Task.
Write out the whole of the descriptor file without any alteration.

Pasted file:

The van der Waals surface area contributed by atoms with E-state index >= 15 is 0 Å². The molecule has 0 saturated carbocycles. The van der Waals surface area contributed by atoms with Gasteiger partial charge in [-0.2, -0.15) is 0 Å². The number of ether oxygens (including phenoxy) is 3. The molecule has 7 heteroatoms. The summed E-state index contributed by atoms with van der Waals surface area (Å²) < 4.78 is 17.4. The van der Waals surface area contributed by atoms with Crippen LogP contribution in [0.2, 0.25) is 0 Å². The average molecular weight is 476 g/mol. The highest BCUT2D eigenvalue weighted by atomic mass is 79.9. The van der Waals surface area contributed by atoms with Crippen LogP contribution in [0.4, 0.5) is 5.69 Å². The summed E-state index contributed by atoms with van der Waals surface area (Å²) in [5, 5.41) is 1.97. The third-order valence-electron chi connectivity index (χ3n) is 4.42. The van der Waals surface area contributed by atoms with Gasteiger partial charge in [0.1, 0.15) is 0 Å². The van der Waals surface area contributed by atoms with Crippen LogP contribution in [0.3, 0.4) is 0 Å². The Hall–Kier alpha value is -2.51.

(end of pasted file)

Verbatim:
The van der Waals surface area contributed by atoms with E-state index >= 15 is 0 Å². The molecule has 0 saturated carbocycles. The van der Waals surface area contributed by atoms with Gasteiger partial charge in [-0.2, -0.15) is 0 Å². The number of ether oxygens (including phenoxy) is 3. The molecule has 7 heteroatoms. The summed E-state index contributed by atoms with van der Waals surface area (Å²) < 4.78 is 17.4. The van der Waals surface area contributed by atoms with Crippen LogP contribution in [0.2, 0.25) is 0 Å². The average molecular weight is 476 g/mol. The highest BCUT2D eigenvalue weighted by atomic mass is 79.9. The van der Waals surface area contributed by atoms with Crippen LogP contribution in [0.4, 0.5) is 5.69 Å². The summed E-state index contributed by atoms with van der Waals surface area (Å²) in [5, 5.41) is 1.97. The third-order valence-electron chi connectivity index (χ3n) is 4.42. The van der Waals surface area contributed by atoms with Gasteiger partial charge in [0.1, 0.15) is 0 Å². The van der Waals surface area contributed by atoms with Crippen LogP contribution in [0.3, 0.4) is 0 Å². The Hall–Kier alpha value is -2.51.